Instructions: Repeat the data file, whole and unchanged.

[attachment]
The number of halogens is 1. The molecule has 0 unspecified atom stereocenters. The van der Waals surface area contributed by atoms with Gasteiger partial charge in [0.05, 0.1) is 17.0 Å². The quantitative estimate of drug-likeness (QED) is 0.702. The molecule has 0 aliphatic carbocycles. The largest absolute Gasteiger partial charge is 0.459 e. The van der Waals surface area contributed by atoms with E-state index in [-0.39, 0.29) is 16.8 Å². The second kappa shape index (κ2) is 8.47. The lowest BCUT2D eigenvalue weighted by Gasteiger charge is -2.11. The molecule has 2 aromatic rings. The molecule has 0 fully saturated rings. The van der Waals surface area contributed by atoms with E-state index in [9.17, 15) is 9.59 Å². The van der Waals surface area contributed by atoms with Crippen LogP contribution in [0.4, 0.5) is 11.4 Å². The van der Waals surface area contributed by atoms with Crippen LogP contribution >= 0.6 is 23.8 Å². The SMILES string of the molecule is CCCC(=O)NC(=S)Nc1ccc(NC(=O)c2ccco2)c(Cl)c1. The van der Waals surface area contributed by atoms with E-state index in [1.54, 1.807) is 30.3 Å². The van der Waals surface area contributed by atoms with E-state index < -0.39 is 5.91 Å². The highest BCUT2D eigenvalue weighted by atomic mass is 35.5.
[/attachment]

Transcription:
The number of halogens is 1. The molecule has 0 unspecified atom stereocenters. The van der Waals surface area contributed by atoms with Gasteiger partial charge in [0.05, 0.1) is 17.0 Å². The quantitative estimate of drug-likeness (QED) is 0.702. The molecule has 0 aliphatic carbocycles. The largest absolute Gasteiger partial charge is 0.459 e. The van der Waals surface area contributed by atoms with E-state index in [-0.39, 0.29) is 16.8 Å². The second kappa shape index (κ2) is 8.47. The lowest BCUT2D eigenvalue weighted by Gasteiger charge is -2.11. The molecule has 2 aromatic rings. The molecule has 0 fully saturated rings. The van der Waals surface area contributed by atoms with E-state index in [9.17, 15) is 9.59 Å². The van der Waals surface area contributed by atoms with Crippen LogP contribution in [0.4, 0.5) is 11.4 Å². The van der Waals surface area contributed by atoms with Crippen LogP contribution >= 0.6 is 23.8 Å². The SMILES string of the molecule is CCCC(=O)NC(=S)Nc1ccc(NC(=O)c2ccco2)c(Cl)c1. The van der Waals surface area contributed by atoms with E-state index in [1.54, 1.807) is 30.3 Å². The van der Waals surface area contributed by atoms with E-state index < -0.39 is 5.91 Å². The highest BCUT2D eigenvalue weighted by atomic mass is 35.5.